The Ghana Maritime Authority (GMA) in collaboration with the international maritime organization (IMO) has organized a regional seminar on the ratification and implementation of the Cape Town Agreement of 2012 and provisions of the 1993 protocol relating to the Torremolinos International Convention for the Safety of Fishing Vessels.
The on-going seminar which is to last for a week, commenced on 8th, ends July 12, 2019, dubbed: "Ensuring Safety Of Ships and Fishing", intended to encourage open discussion on promoting and ensuring safety in the fishing industry.
The 2012 Cape Town Agreement (CTA), adopted by the IMO, outlines regulations designed to protect the safety of crews and observers and provides a level playing field for the industry whiles setting standards for fishing vessels of 24 meters length and over.
The Agreement also has a "no more favourable treatment" clause - which means that all vessels entering a port of a state that is a party to the Agreement would be subjected to the same inspection standards, even if their flag state has not ratified or acceded to it.
The Cape Town Agreement has since remained in the books and is yet to meet the entry into force requirements. The Agreement will only enter into force 12 months after the date on which not less than 22 states have ratified it.
So far, eleven states have ratified the agreement with 1,413 vessels out of the required 3,600. Woefully, in Africa, only Congo and South Africa have ratified the Agreement.
It is estimated that there are about 40 million workers working on vessels in the fishing industry globally. but about 24,000 deaths are recorded yearly in this sector.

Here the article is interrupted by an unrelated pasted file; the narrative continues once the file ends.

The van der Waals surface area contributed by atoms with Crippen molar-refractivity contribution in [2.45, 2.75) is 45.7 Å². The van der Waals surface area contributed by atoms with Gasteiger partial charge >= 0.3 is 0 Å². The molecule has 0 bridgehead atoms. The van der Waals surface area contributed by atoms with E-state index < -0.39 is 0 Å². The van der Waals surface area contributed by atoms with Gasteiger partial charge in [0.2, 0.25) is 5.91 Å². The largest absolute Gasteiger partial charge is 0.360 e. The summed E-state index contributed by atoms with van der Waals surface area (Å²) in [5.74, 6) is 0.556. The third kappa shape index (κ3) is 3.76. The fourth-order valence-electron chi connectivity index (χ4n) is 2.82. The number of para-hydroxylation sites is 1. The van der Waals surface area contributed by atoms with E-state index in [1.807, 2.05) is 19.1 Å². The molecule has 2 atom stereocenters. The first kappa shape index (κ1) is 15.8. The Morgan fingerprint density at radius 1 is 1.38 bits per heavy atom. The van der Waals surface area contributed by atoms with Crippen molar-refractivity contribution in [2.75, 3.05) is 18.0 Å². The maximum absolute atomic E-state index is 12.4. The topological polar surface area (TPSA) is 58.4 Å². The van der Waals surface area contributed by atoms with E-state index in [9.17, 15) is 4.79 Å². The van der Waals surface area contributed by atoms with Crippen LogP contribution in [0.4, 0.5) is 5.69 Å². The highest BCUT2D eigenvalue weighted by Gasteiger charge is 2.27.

"The alarming record was over 10 times the number on merchant ships and this clearly represents a huge disparity", said by the minister of transport, Hon. Kwaku Ofori Asiamah.
According to him, the trend has been partly attributed to the lack of proper regulations on the safety of people working in the fishing industry.
Over the years, statistics revealed that Ghana is said to be the largest producer of Tuna in Africa and the fourth largest globally and also considered one of the countries with a high intake of fishery products.
Hon. Kwaku Ofori Asiamah assured that government is a commitment to support the enactment of effective regulations for the fishing industry and the ratification of the Cape Town Agreement.
He urged, Ghana Maritime Authority to set the process in motion for the ratification of the Agreement.
Mr. Thomas Kofi Alonsi, the director general of Ghana Maritime Authority, also urged other member states to take necessary steps to ensure that the Cape Town Agreement comes to fruition.
He also assured that participants will be equipped with the requisite knowledge that will convince the stakeholders in the various member states to consider the significance of the Cape Town Agreement and the positive implications of its ratification by the end of the seminar.